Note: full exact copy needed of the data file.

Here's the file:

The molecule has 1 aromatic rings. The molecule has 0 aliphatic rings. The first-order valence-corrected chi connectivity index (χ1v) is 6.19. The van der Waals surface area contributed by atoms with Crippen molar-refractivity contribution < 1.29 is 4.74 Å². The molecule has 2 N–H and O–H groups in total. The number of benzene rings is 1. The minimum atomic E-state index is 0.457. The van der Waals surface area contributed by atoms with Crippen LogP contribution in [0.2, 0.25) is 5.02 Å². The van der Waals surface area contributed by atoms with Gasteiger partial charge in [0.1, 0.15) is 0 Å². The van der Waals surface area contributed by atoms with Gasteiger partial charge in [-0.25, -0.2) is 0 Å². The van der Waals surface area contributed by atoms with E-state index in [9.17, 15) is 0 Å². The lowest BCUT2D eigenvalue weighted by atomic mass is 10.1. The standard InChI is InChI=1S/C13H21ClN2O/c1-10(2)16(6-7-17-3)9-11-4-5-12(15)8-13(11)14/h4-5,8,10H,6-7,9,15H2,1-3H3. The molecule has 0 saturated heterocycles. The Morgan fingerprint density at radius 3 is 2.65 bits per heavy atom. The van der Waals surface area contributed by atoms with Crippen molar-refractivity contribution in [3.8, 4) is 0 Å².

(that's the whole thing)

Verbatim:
The molecule has 1 aromatic rings. The molecule has 0 aliphatic rings. The first-order valence-corrected chi connectivity index (χ1v) is 6.19. The van der Waals surface area contributed by atoms with Crippen molar-refractivity contribution < 1.29 is 4.74 Å². The molecule has 2 N–H and O–H groups in total. The number of benzene rings is 1. The minimum atomic E-state index is 0.457. The van der Waals surface area contributed by atoms with Crippen LogP contribution in [0.2, 0.25) is 5.02 Å². The van der Waals surface area contributed by atoms with Gasteiger partial charge in [0.1, 0.15) is 0 Å². The van der Waals surface area contributed by atoms with Gasteiger partial charge in [-0.25, -0.2) is 0 Å². The van der Waals surface area contributed by atoms with E-state index in [9.17, 15) is 0 Å². The lowest BCUT2D eigenvalue weighted by atomic mass is 10.1. The standard InChI is InChI=1S/C13H21ClN2O/c1-10(2)16(6-7-17-3)9-11-4-5-12(15)8-13(11)14/h4-5,8,10H,6-7,9,15H2,1-3H3. The molecule has 0 saturated heterocycles. The Morgan fingerprint density at radius 3 is 2.65 bits per heavy atom. The van der Waals surface area contributed by atoms with Crippen molar-refractivity contribution in [3.8, 4) is 0 Å².